Health & Fitness

Lindsey Shapiro, D.O., Jeb Fox, M.D., Erinn Murphy, D.O., John Cunningham, M.D.

MAHEC Boone Rural Family Medicine Residency Program Comes to the High Country

By Koren Gillespie

In an ongoing effort to improve access to care, Appalachian Regional Healthcare System (ARHS) recently partnered with Mountain Area Health Education Center (MAHEC) to establish MAHEC Boone Rural Family Medicine Residency Program. For medical students specializing in primary care, Boone is now an option to complete their three-year residency program.

A highly competitive recruitment process began last fall; the inaugural class allowed for only four spots. Recruits were chosen from a pool of 961 initial applicants, which was then narrowed down to 60 interviews. Next, ARHS submitted their preference list to the National Resident Matching Program (NRMP), which matched them with John Cunningham, M.D., Jeb Fox, M.D., Erinn Murphy, D.O., and Lindsey Shapiro, D.O., who are now the Boone program’s class of 2023 resident doctors. 

“Once the residents moved to Boone, they were no longer medical students; they became doctors,” says Dr. Molly Benedum, M.D., Director of MAHEC Boone Rural Family Medicine Residency Program. “Our area is a great place for residency training. They will experience the full scope of what a family doctor provides to patients—from a clinic to hospital setting. Residents will see a full age range and diversity of patients in need of primary care, and they will form deep connections with their patients over time,” adds Dr. Benedum.

Rural family medicine requires a different skill set than is needed in more urban areas. With limited access to specialty providers, primary care doctors wear a lot of different hats. They work in pediatrics and women’s health as well as with seniors and the general population. This variety of patients requires them to be flexible, adaptable, and knowledgeable about available community resources. A well-trained family doctor can treat and manage a gamut of healthcare needs. Patients with chronic illnesses will save time and money if they choose to see their family doctor for this type of care. For example, the Boone area does not have any endocrinologists, but patients can often see their primary care physician to manage their diabetes. Additionally, family doctors oversee a wide variety of healthcare needs including high blood pressure, substance use disorders, arthritis and joint pain, minor sprains, injuries, and much more. They also play a critical role in prevention through check-ups and screenings.   

Dr. Benedum continues, “We want to instill in our residents the same values that align with MAHEC’s mission, which include going into a community and meeting its unique needs. We want them to gain confidence and versatility so that they are able to go into any rural area, see a need, and be able to step into that space and meet the community’s needs due to their broad training skill sets.”

Because of the wide-ranging nature of family medicine, residents are based out of Watauga Medical Center, but also work out of AppFamily Medicine’s clinic. They train and provide continuity of care for patients in many settings. From delivering a baby, to providing care for a stroke victim, as well as other hospitalized patients, residents will work in most every department. Along with Dr. Benedum, local physicians Charles Baker, M.D., David Brendle, D.O., Chris Bullers, M.D., Daniel Goble, M.D., Lisa Kaufmann, M.D., and Kyle Wilson, M.D. serve as faculty-level mentors to the resident doctors.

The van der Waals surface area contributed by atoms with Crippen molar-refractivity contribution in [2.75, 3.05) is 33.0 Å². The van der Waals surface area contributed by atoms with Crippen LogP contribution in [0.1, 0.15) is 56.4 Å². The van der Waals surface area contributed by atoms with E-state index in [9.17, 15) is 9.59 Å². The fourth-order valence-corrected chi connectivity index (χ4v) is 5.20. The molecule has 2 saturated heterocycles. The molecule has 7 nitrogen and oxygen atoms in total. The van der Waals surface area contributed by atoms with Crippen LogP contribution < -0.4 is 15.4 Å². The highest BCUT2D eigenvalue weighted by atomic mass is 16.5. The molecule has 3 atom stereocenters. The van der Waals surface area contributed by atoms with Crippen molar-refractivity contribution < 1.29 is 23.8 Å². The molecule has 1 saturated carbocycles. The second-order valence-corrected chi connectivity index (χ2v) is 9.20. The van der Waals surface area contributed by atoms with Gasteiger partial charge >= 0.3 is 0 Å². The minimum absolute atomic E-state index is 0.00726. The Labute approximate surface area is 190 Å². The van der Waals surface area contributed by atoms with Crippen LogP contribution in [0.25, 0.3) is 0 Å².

“Each of our four residents wanted to practice in Boone for different reasons. One grew up in the Bethel community and wanted to practice in his hometown. Another went to Appalachian State, fell in love with Boone, and she wanted to come back. They are all excited to be a part of a new program,” says Dr. Benedum. “These residents have already received a tremendous amount of support from the hospital and community. We want to be innovative in designing the best educational experience possible, and our residents will have input in this process. I personally think the program is a huge win for Boone. In the long-term, we hope residents will want to stay here to practice and improve access to care. We need more doctors in the area. For the short-term, our hospital is becoming more of a teaching hospital, which elevates the level of care patients receive,” concludes Dr. Benedum.

As the inaugural class settles into their first autumn working in Boone, Dr. Benedum and peers will once again begin the recruitment process for the next group of residents. Over the next few years, they hope to grow the program from four to six spots annually. They also foresee the residents working out of Cannon Memorial Hospital in addition to Watauga Medical Center. Collaborative meetings have taken place with Appalachian State University’s Health Sciences Department to expand research, teaching, and lab opportunities for the program. As a part of MAHEC, the program currently has partnerships through UNC Chapel Hill’s Health Sciences Department. MAHEC was established in 1974 to improve training and retention of healthcare professionals in western North Carolina. In addition to the Boone program, MAHEC offers family residencies in Asheville and Hendersonville. For more information, visit

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